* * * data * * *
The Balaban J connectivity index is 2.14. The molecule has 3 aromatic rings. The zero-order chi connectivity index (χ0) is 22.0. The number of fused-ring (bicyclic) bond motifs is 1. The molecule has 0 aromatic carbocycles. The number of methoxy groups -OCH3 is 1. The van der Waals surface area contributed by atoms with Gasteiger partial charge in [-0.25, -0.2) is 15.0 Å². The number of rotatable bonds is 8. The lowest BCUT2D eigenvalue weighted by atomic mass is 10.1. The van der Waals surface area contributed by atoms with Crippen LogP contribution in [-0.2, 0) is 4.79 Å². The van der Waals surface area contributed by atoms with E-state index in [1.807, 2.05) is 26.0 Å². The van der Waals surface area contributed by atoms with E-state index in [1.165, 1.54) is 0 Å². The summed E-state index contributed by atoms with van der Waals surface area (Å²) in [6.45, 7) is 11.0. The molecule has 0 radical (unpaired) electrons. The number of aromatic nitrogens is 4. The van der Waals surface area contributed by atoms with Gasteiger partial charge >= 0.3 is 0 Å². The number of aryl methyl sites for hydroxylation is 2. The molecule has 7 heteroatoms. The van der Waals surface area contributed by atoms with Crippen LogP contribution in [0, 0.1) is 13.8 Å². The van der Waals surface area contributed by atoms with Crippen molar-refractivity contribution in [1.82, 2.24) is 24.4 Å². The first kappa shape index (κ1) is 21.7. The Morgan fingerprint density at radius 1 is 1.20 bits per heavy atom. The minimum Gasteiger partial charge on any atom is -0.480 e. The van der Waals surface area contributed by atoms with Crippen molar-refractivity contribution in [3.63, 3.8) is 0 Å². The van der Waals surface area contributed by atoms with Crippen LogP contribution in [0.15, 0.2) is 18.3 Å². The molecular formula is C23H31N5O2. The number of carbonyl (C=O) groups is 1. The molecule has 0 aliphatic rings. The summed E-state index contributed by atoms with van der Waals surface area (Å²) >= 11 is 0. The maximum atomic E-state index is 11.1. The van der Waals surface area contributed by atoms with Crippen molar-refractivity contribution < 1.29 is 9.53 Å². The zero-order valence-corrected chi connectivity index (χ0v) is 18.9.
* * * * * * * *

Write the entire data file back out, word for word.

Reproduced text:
The Balaban J connectivity index is 2.14. The molecule has 3 aromatic rings. The zero-order chi connectivity index (χ0) is 22.0. The number of fused-ring (bicyclic) bond motifs is 1. The molecule has 0 aromatic carbocycles. The number of methoxy groups -OCH3 is 1. The van der Waals surface area contributed by atoms with Gasteiger partial charge in [-0.25, -0.2) is 15.0 Å². The number of rotatable bonds is 8. The lowest BCUT2D eigenvalue weighted by atomic mass is 10.1. The van der Waals surface area contributed by atoms with Crippen LogP contribution in [-0.2, 0) is 4.79 Å². The van der Waals surface area contributed by atoms with E-state index in [1.807, 2.05) is 26.0 Å². The van der Waals surface area contributed by atoms with E-state index in [1.165, 1.54) is 0 Å². The summed E-state index contributed by atoms with van der Waals surface area (Å²) in [6.45, 7) is 11.0. The molecule has 0 radical (unpaired) electrons. The number of aromatic nitrogens is 4. The van der Waals surface area contributed by atoms with Gasteiger partial charge >= 0.3 is 0 Å². The number of aryl methyl sites for hydroxylation is 2. The molecule has 7 heteroatoms. The van der Waals surface area contributed by atoms with Crippen LogP contribution in [0, 0.1) is 13.8 Å². The van der Waals surface area contributed by atoms with Crippen molar-refractivity contribution in [1.82, 2.24) is 24.4 Å². The first kappa shape index (κ1) is 21.7. The Morgan fingerprint density at radius 1 is 1.20 bits per heavy atom. The minimum Gasteiger partial charge on any atom is -0.480 e. The van der Waals surface area contributed by atoms with Crippen molar-refractivity contribution in [3.63, 3.8) is 0 Å². The van der Waals surface area contributed by atoms with Crippen LogP contribution in [0.15, 0.2) is 18.3 Å². The molecular formula is C23H31N5O2. The number of carbonyl (C=O) groups is 1. The molecule has 0 aliphatic rings. The summed E-state index contributed by atoms with van der Waals surface area (Å²) >= 11 is 0. The maximum atomic E-state index is 11.1. The van der Waals surface area contributed by atoms with Crippen molar-refractivity contribution < 1.29 is 9.53 Å². The zero-order valence-corrected chi connectivity index (χ0v) is 18.9.